Balm for the soul—Alessandra Olanow offers advice, inspiration, and encouragement for anyone who needs a shoulder to lean on during a difficult time.
“I Know This Too Shall Pass. (But It Would Be Helpful to Know When).”
After a series of events left her a divorced single mother questioning herself, her relationships, and basically, everything she thought was true about her “picture-perfect” life, Alessandra Olanow began drawing and posting illustrations on Instagram that reflected her feelings and struggles to right her life. She chronicled her journey of healing, expressing the shock, delusion, denial, self-pity, and self-doubt she experienced and the self-empathy and forgiveness that ultimately helped her regain a sense of self—but stronger, more fearless, and more hopeful than before. Her charming illustrations and keen, memorable observations—struck a chord. Within a year, her audience grew dramatically, from 9,500 to 157,000 followers, including celebrities Katie Couric, Jennifer Garner, Elise Loehnen (chief content officer at Goop), the poet Joao Doederlein, and Joanna Goddard (founder of A Cup of Jo).
I Used to Have a Plan brings Olanow’s soothing sensibility to a wider audience, featuring new drawings and ideas that touch upon the universal experiences of unexpected change and loss. Divided into five parts—“I Didn’t See That Coming,” “It’s OK That You’re Not OK,” “Where’d I Go,” “The Only Way Out Is Through,” and “I Like It Here, Can I Stay a While?”—the book beautifully encapsulates the experience of encountering difficulty, processing it and healing from it, and becoming stronger and with a better sense of self.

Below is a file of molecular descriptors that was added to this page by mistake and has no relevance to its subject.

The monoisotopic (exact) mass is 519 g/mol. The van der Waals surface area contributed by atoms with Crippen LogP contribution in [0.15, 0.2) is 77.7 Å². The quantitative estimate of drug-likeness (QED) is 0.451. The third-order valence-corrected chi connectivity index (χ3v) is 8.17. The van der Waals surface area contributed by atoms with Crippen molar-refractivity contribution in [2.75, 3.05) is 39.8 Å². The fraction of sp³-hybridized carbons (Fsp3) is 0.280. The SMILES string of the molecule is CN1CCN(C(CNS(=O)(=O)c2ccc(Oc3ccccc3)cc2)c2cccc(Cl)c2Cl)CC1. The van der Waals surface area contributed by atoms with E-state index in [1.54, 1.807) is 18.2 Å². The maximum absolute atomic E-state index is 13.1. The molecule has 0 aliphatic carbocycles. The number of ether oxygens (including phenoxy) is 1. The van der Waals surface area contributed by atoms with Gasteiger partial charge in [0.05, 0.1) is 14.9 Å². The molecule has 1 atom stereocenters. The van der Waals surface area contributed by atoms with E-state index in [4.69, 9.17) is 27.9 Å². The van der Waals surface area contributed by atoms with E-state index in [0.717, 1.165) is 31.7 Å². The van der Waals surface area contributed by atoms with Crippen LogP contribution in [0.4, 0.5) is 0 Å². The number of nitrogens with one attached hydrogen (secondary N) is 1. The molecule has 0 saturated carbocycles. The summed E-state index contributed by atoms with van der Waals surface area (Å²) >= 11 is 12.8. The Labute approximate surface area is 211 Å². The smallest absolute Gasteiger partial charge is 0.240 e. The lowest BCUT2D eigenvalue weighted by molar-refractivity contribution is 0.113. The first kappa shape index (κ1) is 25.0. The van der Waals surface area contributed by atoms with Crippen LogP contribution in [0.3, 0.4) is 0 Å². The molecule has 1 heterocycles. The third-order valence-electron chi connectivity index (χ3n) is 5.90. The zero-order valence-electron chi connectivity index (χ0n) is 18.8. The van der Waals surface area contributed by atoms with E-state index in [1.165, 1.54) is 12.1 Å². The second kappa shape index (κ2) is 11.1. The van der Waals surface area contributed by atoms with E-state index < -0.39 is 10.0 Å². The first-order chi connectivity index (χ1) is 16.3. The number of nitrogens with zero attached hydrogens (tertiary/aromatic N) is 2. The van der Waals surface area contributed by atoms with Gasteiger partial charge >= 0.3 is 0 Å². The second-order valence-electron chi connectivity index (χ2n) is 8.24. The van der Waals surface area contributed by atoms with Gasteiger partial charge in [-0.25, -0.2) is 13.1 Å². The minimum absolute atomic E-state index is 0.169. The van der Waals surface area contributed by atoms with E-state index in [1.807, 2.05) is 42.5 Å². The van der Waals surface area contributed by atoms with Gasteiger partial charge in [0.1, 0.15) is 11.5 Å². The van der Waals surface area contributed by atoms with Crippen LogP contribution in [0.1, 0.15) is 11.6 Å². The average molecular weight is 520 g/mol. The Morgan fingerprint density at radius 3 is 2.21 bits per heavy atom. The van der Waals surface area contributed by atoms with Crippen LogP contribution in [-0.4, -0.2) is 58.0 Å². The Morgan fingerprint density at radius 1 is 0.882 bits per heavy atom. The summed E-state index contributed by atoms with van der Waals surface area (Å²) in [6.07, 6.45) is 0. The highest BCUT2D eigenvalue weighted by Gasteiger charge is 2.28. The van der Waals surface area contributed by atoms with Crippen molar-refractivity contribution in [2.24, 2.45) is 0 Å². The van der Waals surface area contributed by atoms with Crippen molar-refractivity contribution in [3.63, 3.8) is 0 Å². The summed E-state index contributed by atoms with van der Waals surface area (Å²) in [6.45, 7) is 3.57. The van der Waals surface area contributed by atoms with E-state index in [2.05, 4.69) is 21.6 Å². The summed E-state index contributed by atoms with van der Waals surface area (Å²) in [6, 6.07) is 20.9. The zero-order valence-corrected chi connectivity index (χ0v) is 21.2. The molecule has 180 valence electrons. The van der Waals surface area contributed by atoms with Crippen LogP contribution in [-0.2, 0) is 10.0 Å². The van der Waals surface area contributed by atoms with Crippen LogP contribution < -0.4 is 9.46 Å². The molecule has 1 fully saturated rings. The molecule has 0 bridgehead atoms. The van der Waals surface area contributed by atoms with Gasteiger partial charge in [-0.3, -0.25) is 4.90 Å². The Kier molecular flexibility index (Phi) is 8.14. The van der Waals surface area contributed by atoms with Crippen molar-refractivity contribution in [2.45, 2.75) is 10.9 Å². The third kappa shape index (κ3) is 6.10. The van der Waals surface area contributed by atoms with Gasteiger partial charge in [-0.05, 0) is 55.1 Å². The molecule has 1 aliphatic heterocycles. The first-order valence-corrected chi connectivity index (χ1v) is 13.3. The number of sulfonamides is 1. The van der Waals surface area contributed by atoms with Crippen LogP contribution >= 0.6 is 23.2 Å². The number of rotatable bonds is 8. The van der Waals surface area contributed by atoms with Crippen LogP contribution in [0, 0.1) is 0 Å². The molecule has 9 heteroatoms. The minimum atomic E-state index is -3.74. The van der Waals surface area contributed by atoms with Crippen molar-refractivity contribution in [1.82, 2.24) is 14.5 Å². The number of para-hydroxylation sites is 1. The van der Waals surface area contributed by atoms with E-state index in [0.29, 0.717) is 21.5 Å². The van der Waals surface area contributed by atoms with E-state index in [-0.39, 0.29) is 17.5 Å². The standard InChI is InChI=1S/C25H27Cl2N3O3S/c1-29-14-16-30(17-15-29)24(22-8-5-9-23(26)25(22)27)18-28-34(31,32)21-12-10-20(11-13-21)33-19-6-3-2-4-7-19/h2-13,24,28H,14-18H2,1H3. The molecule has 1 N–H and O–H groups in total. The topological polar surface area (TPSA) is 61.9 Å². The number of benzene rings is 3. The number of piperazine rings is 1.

Full of advice, commiseration, empathy, and wit that is comforting, helpful, direct, and remarkable in its truth, I Used to Have a Plan helps everyone through the painful yet ultimately uplifting process of healing.
I Used to Have a Plan includes 75-100 illustrations.
Illustrator Olanow combines charming drawings with mild affirmations in these reflections on getting through times of loss. Olanow uses a light touch in both her illustrations and text to explain her mental state and coping mechanisms for letting go of anxiety. Lines of vague encouragement include a drawing of a note to oneself that reads, "I'm not where I want to be but at least I'm not where I used to be." On another page, the words "I'll just stay inside" float in the middle of an otherwise blank page. Some of the art, which alternates pages with Olanow's short observations, chart her feelings (such as a Venn diagram of "fear" and "faith," with "I'm somewhere in here" noted in the middle). Other drawings show a feminine figure in various states of repose and provide quiet bits of introspection: "I had to let go to realize there was nothing there to hold on to." A flip through the book is as soothing as a cup of chamomile tea, with results that last just as long.